A Devil's Vaudeville: The Demonic in Dostoevsky's Major Fiction
Northwestern University Press, May 24, 2005 - Literary Criticism - 210 pages
"Real" demons do rear their heads in Dostoevsky's writing; but what of the demonic more broadly interpreted such as the unclean forces--so diffuse, ugly, and ubiquitous--found throughout Russian folklore, in Christian demonology, and in the demon-figure of European Romanticism? These are the "demonic markers" that William J. Leatherbarrow traces through Dostoevsky's fiction, with a view to discovering the cultural genealogy, nature, and significance of these inscriptions. Whether found in the voices of particular characters or those of the narrator and implied author, these demonic markers contaminate much of the narrative terrain of Dostoevsky's major fiction. They also, as Dostoevsky scholar Leatherbarrow clearly demonstrates, function as a coherent semiotic system and serve as a rhetoric through which that fiction mediates its most pressing ideological and artistic concerns.
In fresh, often surprising readings of Dostoevsky's individual works, Leatherbarrow shows how such a "language" articulates a series of concerns linked to views expressed elsewhere--in Dostoevsky's journalism and letters--on the question of Russia's relationship to Western Europe. His study also explores the narrative and generic implications of the way Dostoevsky inscribes the demonic in his fictional works--implications that point to a new understanding of familiar concepts in the work of this Russian master. Highly original, deftly argued and written, Leatherbarrow's work offers Dostoevsky specialists and general readers alike an opportunity to rediscover and reassess the rich complexities of some of the world's greatest literature.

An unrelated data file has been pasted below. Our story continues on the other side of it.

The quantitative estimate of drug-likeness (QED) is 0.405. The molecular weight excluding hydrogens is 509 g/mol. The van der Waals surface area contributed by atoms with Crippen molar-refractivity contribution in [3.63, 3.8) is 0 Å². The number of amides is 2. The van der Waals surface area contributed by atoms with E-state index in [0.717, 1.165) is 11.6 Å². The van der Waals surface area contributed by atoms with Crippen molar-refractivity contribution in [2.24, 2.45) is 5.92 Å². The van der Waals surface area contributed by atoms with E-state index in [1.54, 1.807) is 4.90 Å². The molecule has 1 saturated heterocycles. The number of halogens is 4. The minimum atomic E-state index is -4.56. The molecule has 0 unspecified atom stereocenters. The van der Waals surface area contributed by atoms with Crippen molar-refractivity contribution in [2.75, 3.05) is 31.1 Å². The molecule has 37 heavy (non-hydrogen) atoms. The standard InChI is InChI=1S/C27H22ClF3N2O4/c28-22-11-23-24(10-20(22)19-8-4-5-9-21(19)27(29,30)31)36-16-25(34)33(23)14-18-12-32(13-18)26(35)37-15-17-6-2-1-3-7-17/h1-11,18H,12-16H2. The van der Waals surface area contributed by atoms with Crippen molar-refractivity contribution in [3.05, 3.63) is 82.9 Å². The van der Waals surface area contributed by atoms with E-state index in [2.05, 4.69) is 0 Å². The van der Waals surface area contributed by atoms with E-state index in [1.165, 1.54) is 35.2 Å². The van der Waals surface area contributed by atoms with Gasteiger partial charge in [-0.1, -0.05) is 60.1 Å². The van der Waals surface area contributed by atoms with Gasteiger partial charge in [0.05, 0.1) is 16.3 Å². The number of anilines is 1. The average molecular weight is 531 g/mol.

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aesthetic Aleksei Alesha appear Bakhtin bathhouse beauty Brothers Karamazov carnival chapter chert Christ Crime and Punishment Dead demonic markers demonic possession depiction devil divine Dmitry Dmitry’s Dosto Dostoevsky’s Dostoevsky’s Poetics dream Epanchin evil example Fedor Pavlovich Gambler God’s Gogol Gorianchikov Grand Inquisitor hell hero human Ibid ideal ideas identity identiWed Idiot inXuence Ippolit Ivan Ivan’s Ivanits Jackson laughter Lebedev liminal Lotman man’s monic moral motif murder Myshkin Napoleon narrative narrator Nastasia Filippovna nature Notes from Underground novel Orthodox pawnbroker pawnbroker’s Pechorin Petersburg Petr Petrushka possession Problems of Dostoevsky’s Pushkin’s Raskolnikov reference reXected Rogozhin role Romantic Russian culture Russian folk belief Russian folklore Russian Literature sacriWce scene semiotic sense signiWcance Smerdiakov Sonia sort soul speciWc spirit Stavrogin Stepan TroWmovich suggested suicide Svidrigailov threshold tion tradition unclean force Underground University Press Verkhovensky VIII Wction Wctional Weiner Western Wgure Wnal Wnally words writing Wrst Zosima’s
Page 8 - The chronotope is the place where the knots of narrative are tied and untied. It can be said without qualification that to them belongs the meaning that shapes narrative.